The European Parliament even set up a special committee of enquiry and called for the sale of spyware to be banned until the exceptional cases in which it is allowed are clearly defined in law.

'National security' loophole

The prospect of a national security loophole is strongly opposed by journalists and publishers: "We are deeply concerned about the chilling effect that could result if the final text sets conditions for the disclosure of sources that do not comply with international human rights standards," read an open letter published in December by 17 European media associations and institutes.

Minutes from the EU Council of Permanent Representatives meeting on 22 November show that seven states are still pushing for the exemption.

Italy said retaining the paragraph was a must and a "red line". The representatives of France, Finland and Cyprus also stated that they were "not very flexible" on this issue. Sweden, Malta and Greece also agreed "with some nuances", according to the document, written by a high-ranking German official present at the meeting.

Only France, Finland and Sweden confirmed their positions in favour of the national security provision when contacted for this article.

Among EU governments, only Portugal has openly criticised the national security exception. A spokesperson for the Portuguese representation in Brussels said they were "concerned about the future impact that this provision could have not only on the freedom of journalists to practise their profession, but also on European civil society."

It remains to be seen whether a qualified majority of governments, representing 65 percent of the EU population, will actually insist on such an exemption in the end or agree to a compromise that safeguards fundamental rights.

Although the seven states only represent 34 per cent of the European population, this minority could block any compromise with a so-called blocking minority in the Council, because Hungary rejects the EMFA anyway and together they would represent 36 percent of the EU citizens.

The seven hardliners in the council are prepared to make at least some concessions.

Together with most member states, they supported the parliament's October text that journalists' sources must be protected and getting "the consent of an independent judicial authority" is obligatory if such protection is to be violated. They also signalled that they could support a mechanism to "regularly review the use of surveillance technologies".

However, Christophe Bigot, a lawyer and expert in press law, considers this to be a red herring, at least in the case of France. "Any reference to national security could be enough to prosecute or monitor a journalist," Bigot said. Obtaining prior authorisation from a judge would only be a "change on paper", as in the case of a preliminary investigation, searches of journalists' or editorial offices are almost always granted by judges in France.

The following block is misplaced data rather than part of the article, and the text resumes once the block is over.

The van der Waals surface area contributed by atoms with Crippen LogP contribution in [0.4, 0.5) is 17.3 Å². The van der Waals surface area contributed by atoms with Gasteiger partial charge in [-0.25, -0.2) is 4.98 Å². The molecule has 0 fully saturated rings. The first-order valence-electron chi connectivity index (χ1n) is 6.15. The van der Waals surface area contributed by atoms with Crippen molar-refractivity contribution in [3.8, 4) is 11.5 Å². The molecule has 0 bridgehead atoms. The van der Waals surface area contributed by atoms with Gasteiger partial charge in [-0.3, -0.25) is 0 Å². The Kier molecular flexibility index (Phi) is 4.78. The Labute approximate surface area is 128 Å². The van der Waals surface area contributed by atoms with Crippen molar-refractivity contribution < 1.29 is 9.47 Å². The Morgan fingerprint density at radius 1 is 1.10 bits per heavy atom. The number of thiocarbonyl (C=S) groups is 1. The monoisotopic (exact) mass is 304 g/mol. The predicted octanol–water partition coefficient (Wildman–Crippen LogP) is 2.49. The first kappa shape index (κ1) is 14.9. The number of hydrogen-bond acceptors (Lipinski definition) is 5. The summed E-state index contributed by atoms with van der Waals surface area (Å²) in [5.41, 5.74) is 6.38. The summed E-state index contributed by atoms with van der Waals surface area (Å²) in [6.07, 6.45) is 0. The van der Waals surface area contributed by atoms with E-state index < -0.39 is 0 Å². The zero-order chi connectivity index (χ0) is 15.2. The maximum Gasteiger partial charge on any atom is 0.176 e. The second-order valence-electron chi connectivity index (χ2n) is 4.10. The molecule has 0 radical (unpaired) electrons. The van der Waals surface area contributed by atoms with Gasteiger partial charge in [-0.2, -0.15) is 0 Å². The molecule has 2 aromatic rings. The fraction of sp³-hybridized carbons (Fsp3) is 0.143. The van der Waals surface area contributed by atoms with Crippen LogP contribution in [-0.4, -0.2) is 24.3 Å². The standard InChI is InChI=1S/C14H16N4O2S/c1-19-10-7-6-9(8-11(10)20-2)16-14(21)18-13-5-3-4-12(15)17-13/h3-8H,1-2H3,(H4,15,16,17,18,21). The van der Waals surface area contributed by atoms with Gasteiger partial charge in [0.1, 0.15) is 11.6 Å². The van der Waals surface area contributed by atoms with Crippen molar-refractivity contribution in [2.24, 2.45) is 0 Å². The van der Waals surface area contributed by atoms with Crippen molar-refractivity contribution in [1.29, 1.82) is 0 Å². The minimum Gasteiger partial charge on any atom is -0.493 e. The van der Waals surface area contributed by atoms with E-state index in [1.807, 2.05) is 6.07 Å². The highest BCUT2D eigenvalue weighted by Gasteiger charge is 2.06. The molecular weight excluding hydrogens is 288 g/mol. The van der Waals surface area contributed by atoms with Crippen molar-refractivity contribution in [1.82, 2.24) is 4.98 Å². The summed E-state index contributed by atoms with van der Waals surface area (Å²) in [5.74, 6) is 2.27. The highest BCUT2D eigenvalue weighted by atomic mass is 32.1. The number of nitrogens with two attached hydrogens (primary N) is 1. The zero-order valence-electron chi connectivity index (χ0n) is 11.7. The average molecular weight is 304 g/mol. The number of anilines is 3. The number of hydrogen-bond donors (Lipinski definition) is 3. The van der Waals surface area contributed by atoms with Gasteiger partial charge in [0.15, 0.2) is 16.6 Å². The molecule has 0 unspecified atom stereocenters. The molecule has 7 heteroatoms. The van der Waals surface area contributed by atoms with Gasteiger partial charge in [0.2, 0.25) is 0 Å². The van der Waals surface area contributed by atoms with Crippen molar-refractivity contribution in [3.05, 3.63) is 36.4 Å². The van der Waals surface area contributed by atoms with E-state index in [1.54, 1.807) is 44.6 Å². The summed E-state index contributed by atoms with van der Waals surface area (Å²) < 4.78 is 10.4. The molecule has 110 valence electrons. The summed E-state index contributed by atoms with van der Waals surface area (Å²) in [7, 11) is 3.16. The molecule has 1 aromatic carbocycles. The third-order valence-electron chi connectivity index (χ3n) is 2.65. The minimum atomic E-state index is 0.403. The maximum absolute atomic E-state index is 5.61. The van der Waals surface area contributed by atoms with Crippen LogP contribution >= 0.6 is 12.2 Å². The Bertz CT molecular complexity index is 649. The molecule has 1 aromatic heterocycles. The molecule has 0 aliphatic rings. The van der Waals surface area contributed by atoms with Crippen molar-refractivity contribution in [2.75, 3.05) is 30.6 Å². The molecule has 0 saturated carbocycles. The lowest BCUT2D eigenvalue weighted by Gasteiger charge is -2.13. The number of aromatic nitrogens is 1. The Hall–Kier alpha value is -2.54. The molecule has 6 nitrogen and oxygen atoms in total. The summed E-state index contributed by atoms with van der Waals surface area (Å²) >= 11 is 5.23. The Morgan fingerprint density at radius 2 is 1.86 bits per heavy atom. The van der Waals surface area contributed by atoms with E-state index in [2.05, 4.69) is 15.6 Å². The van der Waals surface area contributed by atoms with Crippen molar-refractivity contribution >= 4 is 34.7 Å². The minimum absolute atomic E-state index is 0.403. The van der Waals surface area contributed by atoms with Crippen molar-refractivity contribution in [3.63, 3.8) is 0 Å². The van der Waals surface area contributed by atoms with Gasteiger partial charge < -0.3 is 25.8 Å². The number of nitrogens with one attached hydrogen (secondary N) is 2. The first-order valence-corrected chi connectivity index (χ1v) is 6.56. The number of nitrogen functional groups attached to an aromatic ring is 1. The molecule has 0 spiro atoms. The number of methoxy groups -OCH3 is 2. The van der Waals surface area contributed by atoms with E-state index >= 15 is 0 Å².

This was illustrated by recent investigations against the journalists of Disclose. The mere fact that they quoted from secret documents about the involvement of French secret agents in the murder of civilians by security authorities in Egypt was enough for a judge to allow the police to raid the home of one of the authors and confiscate her computers and phones.

France has led calls for an exemption from the start of the EMFA project, as council documents show. As early as 21 October 2022, the government advocated for an "explicit exclusion clause" for the entire law if national security were to be affected.

Whether the French government prevails depends on the outcome of the upcoming trilogue negotiations.

If no agreement is found, the law could fail and media freedoms throughout Europe would remain under attack. If the council hardliners get their way, the law could contain a dangerous loophole endangering journalists in many countries.

But if a compromise is reached, the law would set important minimum standards for press freedom such as the independence of public television from the state and the protection of editorial decisions from external interference.

A source close to the negotiations said the parliament could ultimately accept if member states define a precise list of crimes for which surveillance of journalists could be authorised. But the withdrawal of the broad derogation on the ground of national security remains their "red line".

To overcome the gridlock between the two sides the German government launched a last-minute effort to save the law.

"Minister of state for media, Claudia Roth, has succeeded in getting the Federal [German] government and the federal states to refrain from explicitly mentioning "national security" in the EMFA," said her spokesperson. The official German position now proposes the following wording for the corresponding paragraph: "This article is without prejudice to the member states' responsibility for safeguarding the areas for which they are solely responsible".

Whether this will actually solve the problem, even if it is approved by the parliament and council, will likely be decided only by the courts.

Author bio

This investigation is a co-publication between Investigate Europe, Disclose, Follow the Money, and EUobserver. Alexander Fanta is a journalist at Follow the Money. Ariane Lavrilleux is a reporter for Disclose.